Filling up your car with gas is straightforward: Liquid gasoline flows out of the pump and into the tank. The flow rate is linear, meaning the amount of gas flowing out of the pump stays the same over time. You’d be surprised if the pump blasted 10 gallons of gas into the tank in the first few minutes, then took 30 minutes to fill up the rest. However, electric vehicle (EV) charging is non-linear, meaning the rate of energy flow from the charger to your car’s battery is not constant.
Lithium-ion batteries are far more complex and delicate than a simple gas tank. Charge them too quickly and they can get too hot or even be damaged. Overcharge them and they’ll be damaged. Let them sit without charging or discharging and they’ll lose capacity. To prolong battery life, EV manufacturers develop charging routines, or “curves,” to manage the charging process in the most optimal way and retain capacity over time. Now let’s learn why lithium-based batteries need charging curves and how EV makers and charger makers work together to deliver them.
Very simply put, lithium-ion batteries store and release energy via a chemical reaction. During this reaction, lithium ions move from one electrode to the other through an electrolyte, either shedding or gaining electrons along the way. Run a current of electricity through the battery and it “charges.” Connect the terminals to a circuit and they discharge.
Charging and discharging lithium-ion batteries generates heat, and excessive heat can reduce long term battery life. Fast charging lithium-ion batteries is a delicate balance between speed and heat. Charge them too quickly and they’ll overheat. To keep batteries cool while charging them quickly, auto manufactures vary the amount of charge over time. Typically, fast charging has two phases, a constant current phase and a constant voltage or “topping charge” phase. During the constant current phase, the battery charges as fast as it can without overheating. You may have noticed that many EV manufacturers say their cars can fast charge from 20 to 80 percent in a short amount of time. That’s the constant current phase, which is the fastest in the charging cycle. After the constant current phase, the charger moves into the constant voltage phase, which is slower. Charging the EV battery from 80 to 90 percent may take as long as charging it from 40 to 80 percent. As the battery nears full charge, it’s critical to make sure it doesn’t overheat, thus charging is slower.
Every EV has its own unique charging curve. When you plug your EV into a DC fast charger, it tells the charger how it needs to be charged. Your car constantly communicates with the charger, relaying information about the battery’s current state of charge. This communication is key to maintaining battery temperature during charging, and the overall health and longevity of your car’s lithium-ion battery. Tritium chargers use multiple communication standards to communicate with cars, including DIN SPEC 70121, ISO 15118, and CHAdeMO. Different cars use different standards, but manufacturers are working to create a more universal experience through a standard called Plug & Charge.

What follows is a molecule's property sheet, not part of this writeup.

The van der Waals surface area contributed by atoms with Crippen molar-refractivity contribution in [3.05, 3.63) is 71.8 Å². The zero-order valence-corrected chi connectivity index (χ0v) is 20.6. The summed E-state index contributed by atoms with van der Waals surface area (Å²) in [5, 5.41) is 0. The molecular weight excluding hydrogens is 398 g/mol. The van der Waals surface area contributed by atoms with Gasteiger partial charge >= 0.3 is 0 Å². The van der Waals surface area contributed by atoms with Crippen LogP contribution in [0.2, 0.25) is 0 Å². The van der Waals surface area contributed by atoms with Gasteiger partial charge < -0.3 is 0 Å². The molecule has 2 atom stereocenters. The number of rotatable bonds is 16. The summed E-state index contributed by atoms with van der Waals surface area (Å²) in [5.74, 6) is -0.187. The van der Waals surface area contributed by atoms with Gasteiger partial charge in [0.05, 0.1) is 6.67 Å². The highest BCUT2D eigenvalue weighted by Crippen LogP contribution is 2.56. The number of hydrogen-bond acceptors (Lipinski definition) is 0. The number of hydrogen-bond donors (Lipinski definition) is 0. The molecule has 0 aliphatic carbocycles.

With Plug & Charge, there’s no need to enter payment information. Payment and/or charging network membership info is stored onboard in the car and is transmitted securely to the charger instantly. The system uses cryptographic tools to secure communications between the vehicle and the charging station, protecting the driver’s personal information, the vehicle’s systems that are “touched” during the charging process, and the charger itself from malicious attacks during the charging process. Plug & Charge will make charging up your EV much faster, easier, and more convenient.
The power grid runs on alternating current (AC), but EVs use direct current (DC). Direct current does what it says: Flows in one direction directly. Alternating current flows in alternating directions, flip-flopping from one to the other, 50 or 60 times per second. AC is great for transmitting power over long distances, but it can’t be stored in a battery. To charge a battery, AC power needs to be changed into DC power. DC fast charger systems use something called a rectifier to transform AC power into DC power for charging. Rectifiers essentially redirect alternating current into a single-direction of flow—direct current. That DC current flows into the DC charger, which ensures the EV receives the right amount of power when it needs it.
If you’re considering an EV, you might want a home charger. To learn more about different charger types, check out our article on different levels of charging.
If you’re a business owner who’s interested in installing a DC fast charger, contact one of our experts today: